The Statue of Liberty (XI, Gellérthegy Bus 27, Tram 19, 18, 49, 47)
The 14-m-high statue, the work of the outstanding architect Zsigmond Kisfaludy Strobl, was raised in 1947 in memory of the country’s liberation. The statue has become an indelible part of the cityscape, so it was left untouched even after the change of regime. There are two other sculptures at the foot of the female figure holding aloft the palm of victory: one is an allegory of progress, the other symbolizes the fight against evil.
Places to go
Four Seasons Hotel Gresham Palace Budapest is centrally located at the end of the renowned Chain Bridge, with panoramic vistas of the Danube and the hills of Buda. A unique art nouveau landmark, the recently transformed Four Seasons Hotel Gresham Palace Budapest combines historical elegance with ultra-modern comforts. Széchenyi István Sq. 5-6, 1051 Budapest
The Budapest Marriott Hotel offers both elegance and convenience for business and leisure guests. Perched on the banks of the Danube River in the city centre, our award-winning hotel welcomes you with elegantly furnished, spacious rooms and suites and excellent amenities. All of our accommodation features spectacular Danube River views, as well as luxurious bedding, recently updated bathrooms, and smartly shaped work areas with Wi-Fi access. Apaczai Csere Janos St. 4, 1052 Budapest
Adina Apartment Hotel Budapest
Located in the heart of Budapest, close to thriving business districts, Adina Apartment Hotel Budapest is a stylish accommodation choice for business and leisure travellers. One of the most popular apartment hotels in the city, Adina Apartment Hotel Budapest offers 97 spacious studio, one and two bedroom apartments all with modern styling and features. Each apartment includes a kitchen, lounge and spacious bathroom to cater to all your needs while away from home. Hegedűs Gyula St. 52, 1133 Budapest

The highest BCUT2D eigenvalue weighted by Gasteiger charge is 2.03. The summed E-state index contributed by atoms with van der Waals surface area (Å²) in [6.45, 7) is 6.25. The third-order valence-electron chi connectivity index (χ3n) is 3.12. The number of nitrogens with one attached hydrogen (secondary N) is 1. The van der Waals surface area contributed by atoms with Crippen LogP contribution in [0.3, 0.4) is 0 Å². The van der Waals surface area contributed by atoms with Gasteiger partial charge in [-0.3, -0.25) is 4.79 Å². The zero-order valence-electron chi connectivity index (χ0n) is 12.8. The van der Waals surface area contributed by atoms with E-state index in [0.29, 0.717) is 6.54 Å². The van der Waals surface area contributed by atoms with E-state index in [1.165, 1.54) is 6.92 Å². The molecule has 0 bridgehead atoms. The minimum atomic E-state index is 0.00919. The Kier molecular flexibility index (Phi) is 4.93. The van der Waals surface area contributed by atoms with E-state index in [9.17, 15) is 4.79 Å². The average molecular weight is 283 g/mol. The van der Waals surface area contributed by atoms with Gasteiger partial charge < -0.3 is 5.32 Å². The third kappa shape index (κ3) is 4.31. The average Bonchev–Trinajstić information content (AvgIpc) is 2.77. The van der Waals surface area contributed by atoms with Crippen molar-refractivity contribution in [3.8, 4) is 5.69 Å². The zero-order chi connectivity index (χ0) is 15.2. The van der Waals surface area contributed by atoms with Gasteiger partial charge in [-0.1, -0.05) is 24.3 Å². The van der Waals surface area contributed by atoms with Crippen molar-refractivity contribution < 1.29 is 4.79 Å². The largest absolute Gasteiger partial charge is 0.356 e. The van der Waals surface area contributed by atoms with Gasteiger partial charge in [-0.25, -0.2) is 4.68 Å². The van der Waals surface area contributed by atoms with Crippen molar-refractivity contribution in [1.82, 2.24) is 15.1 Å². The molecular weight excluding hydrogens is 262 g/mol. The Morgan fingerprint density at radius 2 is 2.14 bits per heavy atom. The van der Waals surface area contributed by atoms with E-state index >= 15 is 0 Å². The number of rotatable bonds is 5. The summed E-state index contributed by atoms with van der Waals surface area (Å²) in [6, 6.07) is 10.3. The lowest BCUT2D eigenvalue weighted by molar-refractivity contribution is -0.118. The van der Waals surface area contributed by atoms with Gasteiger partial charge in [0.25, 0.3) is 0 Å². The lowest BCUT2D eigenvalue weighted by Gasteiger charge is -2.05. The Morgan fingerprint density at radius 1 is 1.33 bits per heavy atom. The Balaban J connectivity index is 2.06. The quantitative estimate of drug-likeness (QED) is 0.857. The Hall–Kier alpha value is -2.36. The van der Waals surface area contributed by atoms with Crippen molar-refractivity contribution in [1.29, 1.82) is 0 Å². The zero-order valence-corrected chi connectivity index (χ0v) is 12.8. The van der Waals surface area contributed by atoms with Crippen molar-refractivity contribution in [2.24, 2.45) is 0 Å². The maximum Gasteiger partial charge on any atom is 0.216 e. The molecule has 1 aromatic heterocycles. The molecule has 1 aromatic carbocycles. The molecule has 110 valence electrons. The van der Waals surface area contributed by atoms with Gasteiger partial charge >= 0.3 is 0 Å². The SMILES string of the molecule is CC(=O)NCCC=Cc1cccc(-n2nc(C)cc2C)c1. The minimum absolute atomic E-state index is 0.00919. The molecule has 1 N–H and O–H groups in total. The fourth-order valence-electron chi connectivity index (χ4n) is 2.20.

Michelin Star Restaurants
Quality gastronomy without compromises:
- Onyx Restaurant (5th District, Vörösmarty Square 7): Right in the heart of the city is this glamorous restaurant, where you sit on gilt chairs under sparkling chandeliers, surrounded by onyx adornments. Highly skilled, detailed cooking keeps classical Hungarian flavours to the fore but also presents some interesting modern twists.
- Borkonyha WineKitchen (5th District, Sas street 3): Bustling wine-orientated restaurant close to the Basilica. The fortnightly menu features well-executed dishes with an elaborate modern style and subtle Hungarian influences. Top ingredients are sourced from the surrounding countries. 48 of the 200 wines are offered by the glass; many are from local producers.
- Costes Restaurant (9th District, Ráday street 4): A sophisticated restaurant with immaculately dressed tables, run by a confident, experienced service team. The talented chef uses modern techniques and a deft touch to produce accomplished, innovative dishes with clear flavours. Most diners choose the 4-7 course set menus and their interesting wine pairings.
- Costes Downtown (5th District, Vigyázó Ferenc street 5 – inside Prestige Hotel): The more informal sister to Costes has chic bistro styling and a friendly atmosphere; ask to be seated in one of the booths. Refined modern dishes follow the seasons and feature excellent texture and flavour combinations.
Reminiscent of the Old Days
- Gundel restaurant (14th district, Gundel Károly way 4.): The name GUNDEL could rightly stand for the history of modern Hungarian gastronomy and hospitality. Károly Gundel refined the Hungarian cuisine and created delicious dishes of his own taste. His pioneering work placed Hungary on the world map of gastronomy. The New York Times wrote that the Gundel Restaurant did more for Hungary’s reputation than a shipload of tourist brochures.
- Baraka : To the front is a beautiful cocktail bar with a cosy lounge and to the rear is an intimate black and white dining room. Every table has a view of the open kitchen, where the chefs prepare creative modern dishes with Asian touches.
- NOBU Budapest (inside Kempinsky Hotel)
- Arany Kaviár (1st District (Buda side), Ostrom street 19): An elegant winter garden restaurant with a small, opulent side room. French and Russian influences guide the cooking; Hungarian and Siberian caviar is a speciality. The impressive wine list offers a great selection of champagne. Must try the caviar tasting menu and for the brave: the vodka tasting menu.